About the second article - wow! I would never have thought to connect Ramona to Pippi Longstocking. Mainly because a lot of the dialogue and scenarios in the Pippi books are just fantastic nonsense, after all.
Check out the few comments, too.
But, when it comes to the Harry Potter books and Hermione...I can't help but be reminded of what cartoonist Alison Bechdel had one of her characters say, back in Nov. 2000:
"'Bollocks!' cried Hermione. 'I'd be running this show if those slags
in marketing weren't convinced girls will read books about boys, but
boys won't read books about girls!'"
I like this passage from The Daily Beast, too:
“I was so annoyed with the books in my childhood, because children always learned to be better children, and in my experience, they didn't. They just grew, and so I started Ramona, and—and she has never reformed,” Cleary told Reading Rockets. “Her intentions are good, but she has a lot of imagination, and things sometimes don't turn out the way she had expected.”
With that in mind, it's too bad she didn't have a sequel to Mitch and Amy. That is, true to Cleary's rule of not allowing her characters to reform, they don't stop squabbling - but they aren't really enemies in the first place, which is made clear early on, since they support each other when it really matters.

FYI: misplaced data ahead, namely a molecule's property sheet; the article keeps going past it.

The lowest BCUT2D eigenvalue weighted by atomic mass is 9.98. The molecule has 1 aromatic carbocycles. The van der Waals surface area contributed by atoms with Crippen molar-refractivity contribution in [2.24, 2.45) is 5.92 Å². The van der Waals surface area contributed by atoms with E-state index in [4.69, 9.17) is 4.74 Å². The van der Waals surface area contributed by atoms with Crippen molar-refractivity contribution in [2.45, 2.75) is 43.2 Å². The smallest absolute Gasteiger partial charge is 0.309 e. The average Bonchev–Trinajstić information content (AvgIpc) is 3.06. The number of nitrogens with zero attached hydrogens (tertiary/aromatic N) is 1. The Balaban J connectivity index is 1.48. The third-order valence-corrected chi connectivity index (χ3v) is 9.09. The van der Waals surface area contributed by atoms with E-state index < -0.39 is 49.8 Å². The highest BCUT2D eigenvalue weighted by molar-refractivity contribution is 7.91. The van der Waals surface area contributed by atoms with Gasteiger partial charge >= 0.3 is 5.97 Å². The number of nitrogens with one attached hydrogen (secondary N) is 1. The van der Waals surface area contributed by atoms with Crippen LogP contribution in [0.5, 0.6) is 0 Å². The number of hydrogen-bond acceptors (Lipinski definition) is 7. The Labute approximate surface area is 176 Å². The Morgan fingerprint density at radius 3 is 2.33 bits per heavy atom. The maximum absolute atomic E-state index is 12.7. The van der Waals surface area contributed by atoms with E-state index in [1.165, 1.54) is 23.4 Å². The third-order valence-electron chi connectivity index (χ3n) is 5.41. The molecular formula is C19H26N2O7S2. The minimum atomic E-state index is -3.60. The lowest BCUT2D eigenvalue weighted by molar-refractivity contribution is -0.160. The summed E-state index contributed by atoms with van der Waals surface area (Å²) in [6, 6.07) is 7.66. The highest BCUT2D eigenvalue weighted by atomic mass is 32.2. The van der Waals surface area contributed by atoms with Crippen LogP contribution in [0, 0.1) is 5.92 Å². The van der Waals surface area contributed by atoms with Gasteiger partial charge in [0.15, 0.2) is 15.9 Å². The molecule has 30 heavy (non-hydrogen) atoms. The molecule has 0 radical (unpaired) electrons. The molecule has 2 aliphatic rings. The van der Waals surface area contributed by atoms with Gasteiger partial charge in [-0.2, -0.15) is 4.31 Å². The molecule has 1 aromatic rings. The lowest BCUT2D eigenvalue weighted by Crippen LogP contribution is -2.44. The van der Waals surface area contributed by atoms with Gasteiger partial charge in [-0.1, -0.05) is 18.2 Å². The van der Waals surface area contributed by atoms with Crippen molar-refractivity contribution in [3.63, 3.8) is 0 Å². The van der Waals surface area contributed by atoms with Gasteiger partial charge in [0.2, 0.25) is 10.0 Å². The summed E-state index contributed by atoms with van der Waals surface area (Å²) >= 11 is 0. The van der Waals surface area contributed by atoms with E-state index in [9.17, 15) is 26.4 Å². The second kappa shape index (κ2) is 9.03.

But...maybe it's a good thing she didn't write a sequel to Otis Spofford. (Contrary to what it says in the 2008 hardcover edition, the book was published in 1953, not 1963.) That is, no, he doesn't reform, and he's NOT a bully like the boy Alan in Mitch and Amy, but he IS mischievous - a term that Cleary refused to apply to Ramona. Example: "Except for learning things, Otis liked school."
So, given the overall wholesomeness of Cleary's books, it's a little hard to imagine how Otis could "just grow" without turning into a boring adult, as Mark Twain predicted about Tom Sawyer - or a preteen drop-out. (As it happens, there HAVE been very young drop-outs who became rich and famous in real life, including ones born in the 19th century, but Cleary would never have gone that far in a novel, if only because she was never controversial, IIRC.)